Senna Hebecarpa

American senna,Wild Senna, Maryland Senna, Indian Senna

Botany 

American senna, or Senna hebecarpa, is a member of the pea family ( Fabaceae) and is native to most of the eastern half of the United States as well as Ontario, Canada1. Interestingly, the plant is either threatened or endangered in several states in the Northeast including Vermont, New Hampshire, and Massachusetts1. The plant often grows to heights of two to four feet, and produces dense clusters of small yellow blooms in mid to late summer. The flowers themselves are cup-shaped disks radiating from a central darker bulb1. Insects and other animals attracted to the flower include butterflies, hummingbirds, and bumblebees2. Leaves of the plant are grayish-green and found with 5-10 pairs of leaflets per compound leaf3. Senna prefers to grow in the moist, neutral soil of open woods, stream banks, and disturbed areas in sunny zones or with partial shade; it often forms vegetative colonies by spreading underground rhizomes of fibrous roots2,4. Special care must be considered when growing this plant due to a potentially dangerous sensitivity to the toxins produced by the plant that can cause poisonings or fatal illness when ingested in large quantities.

Chemistry

Active components of the senna plant, found in the pods and leaves, include anthraquinone glycosides and sennasides which both produce the laxative effect, as well as carbohydrate sugars, flavonols, salicylic acid, chrysophanic acid, and mannitol5

Fun Fact

History

The first known medicinal use of Senna leaves was as a cathartic tea by Arabian physicians as early as 9th century A.D. Traditional Arabic and European medicines used dried senna leaves and pods to make a strong laxative to treat constipation3. The plant is still commonly used for the same purpose today. 

Uses/Pharmacology

Senna works as a stimulant laxative by acting on the intestinal wall to increase muscle contractions and move along the stool mass through the intestines.

Dosing/Recipes

One particular recipe for a tea infusion recommends using 0.5-3.0 grams of dried senna leaf infused in hot water for 10-15 minutes or in cold water for 10-12 hours5. However, many conditions are contraindicated for this treatment including bowel obstruction, abdominal pain of unknown cause, any intestinal inflammatory condition, hemorrhoids, and in children under 12 years of age5. Another recipe uses 4-12 dried pods steeped in warm water for 6-12 hours. When made into a tincture, the recommended dose is 2-7ml three times a day until symptoms are gone6.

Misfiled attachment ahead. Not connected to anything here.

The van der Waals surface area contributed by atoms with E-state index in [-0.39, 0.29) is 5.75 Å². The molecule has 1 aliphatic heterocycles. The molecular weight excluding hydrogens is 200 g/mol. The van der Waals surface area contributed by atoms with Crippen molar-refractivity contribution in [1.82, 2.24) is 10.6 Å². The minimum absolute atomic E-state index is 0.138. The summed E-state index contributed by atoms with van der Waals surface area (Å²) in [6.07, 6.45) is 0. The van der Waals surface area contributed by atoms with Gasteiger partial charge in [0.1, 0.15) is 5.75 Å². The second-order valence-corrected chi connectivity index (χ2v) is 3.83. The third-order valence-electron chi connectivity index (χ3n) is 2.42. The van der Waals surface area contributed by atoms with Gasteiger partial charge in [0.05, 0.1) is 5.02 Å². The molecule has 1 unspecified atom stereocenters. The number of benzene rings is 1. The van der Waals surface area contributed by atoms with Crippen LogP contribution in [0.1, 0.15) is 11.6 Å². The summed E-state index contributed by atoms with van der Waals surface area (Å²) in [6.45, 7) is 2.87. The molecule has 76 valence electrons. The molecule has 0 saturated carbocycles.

If raw plant extracts or infusions are unavailable or undesirable, there is also the option of using standardized dosage forms available in all major drugstores. Senna extracts are still used today and available as nonprescription OTC stimulant laxative powders, liquids, tablets, capsules, and suppositories to treat constipation

Contraindications/Interactions/Adverse Reactions

When using laxatives, it is always important to read and follow package directions to prevent misuse of the medication. Dehydration is a serious side effect, so anyone taking laxatives should remember to drink plenty of fluids.

References Cited

1. Senna hebecarpa. United States Department of Agriculture: Plants Database. Accessed 19 Feb 2012. Available online from < http://plants.usda.gov/java/profile?symbol=SEHE3>.

2. Senna hebecarpa. Lady Bird Johnson Wildflower Center. The University of Texas at Austin, 2012. Accessed 9 March 2012. Available online from <http://www.wildflower.org/plants/result.php?id_plant=SEHE3>.

3. Hilty, John. Senna hebecarpa. Illinois Wildflowers, 2012. Accessed Available online from <http://www.illinoiswildflowers.info/savanna/plants/wild_senna.htm>.

4. Cassia hebecarpa. Native Wildflowers and Prairie Plants. Ion Exchange, Inc., 2012. Accessed 14 April 20112. Available online from <http://ionxchange.com/products/TEUCRIUM-CANADENSE-%7C-Germander.html>.

5. McGuffin M, Hobbs C, Upton R, Goldberg A. American Herbal Products Association’s Botanical Safety Handbook. CRC Press, LLC; 1997, pp106-107.

6. Hoffman, David. The Complete Illustrated Hollistic Herbal: A Safe and Practical Guide to Making and Using Herbal Remedies, pp143.